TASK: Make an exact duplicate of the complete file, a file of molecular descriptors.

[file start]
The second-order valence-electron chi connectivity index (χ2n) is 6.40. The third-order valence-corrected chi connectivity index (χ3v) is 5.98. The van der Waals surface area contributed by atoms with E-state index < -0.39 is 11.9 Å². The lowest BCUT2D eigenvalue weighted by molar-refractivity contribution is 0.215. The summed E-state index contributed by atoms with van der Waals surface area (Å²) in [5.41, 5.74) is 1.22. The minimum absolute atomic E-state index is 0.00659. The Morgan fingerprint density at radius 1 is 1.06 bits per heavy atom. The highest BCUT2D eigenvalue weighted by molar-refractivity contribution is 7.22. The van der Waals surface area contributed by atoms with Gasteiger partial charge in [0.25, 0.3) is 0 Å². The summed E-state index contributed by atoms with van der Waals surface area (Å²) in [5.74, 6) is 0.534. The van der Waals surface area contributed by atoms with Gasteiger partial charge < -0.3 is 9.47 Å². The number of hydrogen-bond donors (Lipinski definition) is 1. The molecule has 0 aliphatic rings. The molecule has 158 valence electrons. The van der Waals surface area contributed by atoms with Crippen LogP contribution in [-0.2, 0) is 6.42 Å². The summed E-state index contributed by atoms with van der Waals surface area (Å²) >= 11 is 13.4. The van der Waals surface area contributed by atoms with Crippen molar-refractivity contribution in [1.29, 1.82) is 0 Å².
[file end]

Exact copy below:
The second-order valence-electron chi connectivity index (χ2n) is 6.40. The third-order valence-corrected chi connectivity index (χ3v) is 5.98. The van der Waals surface area contributed by atoms with E-state index < -0.39 is 11.9 Å². The lowest BCUT2D eigenvalue weighted by molar-refractivity contribution is 0.215. The summed E-state index contributed by atoms with van der Waals surface area (Å²) in [5.41, 5.74) is 1.22. The minimum absolute atomic E-state index is 0.00659. The Morgan fingerprint density at radius 1 is 1.06 bits per heavy atom. The highest BCUT2D eigenvalue weighted by molar-refractivity contribution is 7.22. The van der Waals surface area contributed by atoms with Gasteiger partial charge in [0.25, 0.3) is 0 Å². The summed E-state index contributed by atoms with van der Waals surface area (Å²) in [5.74, 6) is 0.534. The van der Waals surface area contributed by atoms with Gasteiger partial charge < -0.3 is 9.47 Å². The number of hydrogen-bond donors (Lipinski definition) is 1. The molecule has 0 aliphatic rings. The molecule has 158 valence electrons. The van der Waals surface area contributed by atoms with Crippen LogP contribution in [-0.2, 0) is 6.42 Å². The summed E-state index contributed by atoms with van der Waals surface area (Å²) >= 11 is 13.4. The van der Waals surface area contributed by atoms with Crippen molar-refractivity contribution in [1.29, 1.82) is 0 Å².